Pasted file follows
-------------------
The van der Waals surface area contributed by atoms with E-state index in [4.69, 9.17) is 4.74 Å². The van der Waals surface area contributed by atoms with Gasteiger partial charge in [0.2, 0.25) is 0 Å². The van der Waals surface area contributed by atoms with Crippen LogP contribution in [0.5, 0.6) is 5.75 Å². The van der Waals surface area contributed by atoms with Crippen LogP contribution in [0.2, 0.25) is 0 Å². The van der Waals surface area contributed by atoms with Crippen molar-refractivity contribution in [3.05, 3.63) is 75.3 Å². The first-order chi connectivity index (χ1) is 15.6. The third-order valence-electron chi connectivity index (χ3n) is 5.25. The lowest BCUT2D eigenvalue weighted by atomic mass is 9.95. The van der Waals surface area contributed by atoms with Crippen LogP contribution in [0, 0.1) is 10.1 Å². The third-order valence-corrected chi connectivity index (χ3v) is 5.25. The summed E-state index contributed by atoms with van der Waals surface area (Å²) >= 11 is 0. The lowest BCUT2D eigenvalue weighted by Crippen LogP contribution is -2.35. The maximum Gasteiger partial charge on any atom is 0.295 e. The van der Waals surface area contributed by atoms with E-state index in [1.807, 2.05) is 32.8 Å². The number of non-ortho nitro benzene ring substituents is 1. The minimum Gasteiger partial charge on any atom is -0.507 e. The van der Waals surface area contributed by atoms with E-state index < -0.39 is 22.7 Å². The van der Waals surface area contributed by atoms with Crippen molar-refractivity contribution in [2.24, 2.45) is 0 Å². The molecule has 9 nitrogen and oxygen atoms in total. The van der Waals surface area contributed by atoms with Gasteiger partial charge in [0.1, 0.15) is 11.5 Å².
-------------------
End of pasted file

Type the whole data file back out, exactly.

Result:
The van der Waals surface area contributed by atoms with E-state index in [4.69, 9.17) is 4.74 Å². The van der Waals surface area contributed by atoms with Gasteiger partial charge in [0.2, 0.25) is 0 Å². The van der Waals surface area contributed by atoms with Crippen LogP contribution in [0.5, 0.6) is 5.75 Å². The van der Waals surface area contributed by atoms with Crippen LogP contribution in [0.2, 0.25) is 0 Å². The van der Waals surface area contributed by atoms with Crippen molar-refractivity contribution in [3.05, 3.63) is 75.3 Å². The first-order chi connectivity index (χ1) is 15.6. The third-order valence-electron chi connectivity index (χ3n) is 5.25. The lowest BCUT2D eigenvalue weighted by atomic mass is 9.95. The van der Waals surface area contributed by atoms with Crippen LogP contribution in [0, 0.1) is 10.1 Å². The third-order valence-corrected chi connectivity index (χ3v) is 5.25. The summed E-state index contributed by atoms with van der Waals surface area (Å²) >= 11 is 0. The lowest BCUT2D eigenvalue weighted by Crippen LogP contribution is -2.35. The maximum Gasteiger partial charge on any atom is 0.295 e. The van der Waals surface area contributed by atoms with E-state index in [1.807, 2.05) is 32.8 Å². The number of non-ortho nitro benzene ring substituents is 1. The minimum Gasteiger partial charge on any atom is -0.507 e. The van der Waals surface area contributed by atoms with E-state index < -0.39 is 22.7 Å². The van der Waals surface area contributed by atoms with Crippen molar-refractivity contribution in [2.24, 2.45) is 0 Å². The molecule has 9 nitrogen and oxygen atoms in total. The van der Waals surface area contributed by atoms with Gasteiger partial charge in [0.1, 0.15) is 11.5 Å².